A monk’s life should always be like a Lenten observance.
This week I have mainly been… Writing lent material for our church family.
In May this year we celebrate the fiftieth year of the church of St. Aidan in Acomb and to help us mark this occasion we have decided to spend some time reflecting on the patron saint of our church to see if there is anything we can learn from his life and work (spoiler alert: we can!)
Writing this material has been an exciting and challenging task. It is exciting because there’s such potential that this time reflecting together, through sermons and small group material, will change us as people of God; grow us as disciples of Jesus. It is challenging because that potential is reliant, in a small way, on how I construct and frame the material to encourage that growth.
Lent is a great chance to focus our attention on one aspect of our Christian life. It’s like an annual MOT for our discipleship, a fine tuning of certain places where we ‘fall short of the glory of God’. Although we must remind ourselves that it is God who grows and transforms us into the likeness of his Son, there is a small part we must play in this work. We must allow our wills to be in line with God’s. The season of preparation before the great feast of the resurrection is an intentional focussing of our attention on our obedience to God’s will.
Lent is not the excuse for not doing this kind of spiritual work throughout the year but is merely an annual focus on it. Like an MOT we shouldn’t treat this annual checkup as an excuse not to look after a car, not fill it with oil or petrol. My wife has gone through times when she doesn’t take her medicine or do her necessary exercise and then just before a doctor’s appointment has tried to catch up with herself. It is equally unhealthy to store up developing and growing in our discipleship for the forty days of Lent.
A monk’s life should always be like a Lenten observance.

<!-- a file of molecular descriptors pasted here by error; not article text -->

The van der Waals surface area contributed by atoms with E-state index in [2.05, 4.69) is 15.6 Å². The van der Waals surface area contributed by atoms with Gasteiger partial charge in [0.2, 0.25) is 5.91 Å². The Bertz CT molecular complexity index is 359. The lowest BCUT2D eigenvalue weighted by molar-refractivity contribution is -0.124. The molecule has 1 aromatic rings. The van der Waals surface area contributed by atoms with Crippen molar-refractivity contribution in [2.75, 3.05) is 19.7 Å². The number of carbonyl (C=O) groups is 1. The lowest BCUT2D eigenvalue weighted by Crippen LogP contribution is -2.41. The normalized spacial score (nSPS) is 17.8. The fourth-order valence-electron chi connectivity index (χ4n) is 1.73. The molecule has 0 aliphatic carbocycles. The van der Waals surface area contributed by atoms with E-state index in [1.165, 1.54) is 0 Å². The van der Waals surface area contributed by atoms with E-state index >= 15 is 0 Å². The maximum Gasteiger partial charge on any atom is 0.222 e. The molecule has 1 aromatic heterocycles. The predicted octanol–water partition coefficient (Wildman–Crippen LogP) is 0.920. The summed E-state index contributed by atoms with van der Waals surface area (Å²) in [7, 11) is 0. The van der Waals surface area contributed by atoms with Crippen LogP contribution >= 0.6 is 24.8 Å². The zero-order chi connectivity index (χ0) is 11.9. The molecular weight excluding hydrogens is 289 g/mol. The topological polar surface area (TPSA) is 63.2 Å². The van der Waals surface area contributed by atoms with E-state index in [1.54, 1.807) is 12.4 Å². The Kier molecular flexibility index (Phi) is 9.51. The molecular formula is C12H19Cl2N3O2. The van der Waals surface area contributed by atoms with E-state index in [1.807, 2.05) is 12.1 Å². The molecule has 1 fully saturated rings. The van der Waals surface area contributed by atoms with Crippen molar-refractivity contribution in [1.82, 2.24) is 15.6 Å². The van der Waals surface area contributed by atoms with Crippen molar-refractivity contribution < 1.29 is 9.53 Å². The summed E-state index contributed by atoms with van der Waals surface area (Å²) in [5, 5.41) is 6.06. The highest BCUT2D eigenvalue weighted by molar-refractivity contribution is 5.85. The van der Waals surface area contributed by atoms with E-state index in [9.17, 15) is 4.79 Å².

During Lent, St. Benedict suggests the community,
…devote ourselves to tearful prayer, reading, contrition and abstinence.
I wonder whether ‘tearful’ is solely describing the kind of prayer we do or whether we are also to do tearful reading, tearful contrition and tearful abstinence. I don’t think it really matters but there is a sense that when we dedicate ourselves to intentional focussing on our failings it should make us tearful in all aspects of our life. I wonder if this is why we are unable to maintain a Lenten observance all year round.
The Lent material I have been writing is looking at how St. Aidan went about evangelism and mission. His approach seemed to be about establishing and sustaining a intentional community of disciples from which mission will happen. Mission, for St. Aidan, is a natural outworking of true discipleship. If a community is not engaged in mission then their discipleship is faulty; mission is the fruit of the tree of discipleship. There is no point in just forcing a community to ‘do mission’ and expect it to work. It would be better to go back to the basics of discipleship, correcting that and the fruit of mission will grow. You judge discipleship by the mission.
I have continued to be struck by the Alan Roxburgh quote about discipleship which I have used before here.
Discipleship emerges out of prayer, study, dialogue and worship by a community learning to ask the questions of obedience, as they are engaged directly in mission. (Alan Roxburgh, Missionary Congregation, Leadership and Liminality (Harrisburg: Trinity Press, 1997) p.66)
Here Roxburgh argues that discipleship comes out of mission but I would argue that mission comes out of discipleship as well; the one feeds the other and vice versa. This community ‘learning to ask questions of obedience’ should engage in ‘prayer, study, dialogue and worship’. These four things all lead disciples within community to engage in mission. Prayer must involve listening to the will of God and having our hearts tune into his heart and his heart is for people. Study must involve reading the Scriptures which clearly describe a God who is mission, sending his people to the world to proclaim his good news. Dialogue must involve us speaking to others as people of God about our life, lived out in relationship with God. Worship is any activity done with the intentional purpose of laying down control of our lives and allowing God to use us.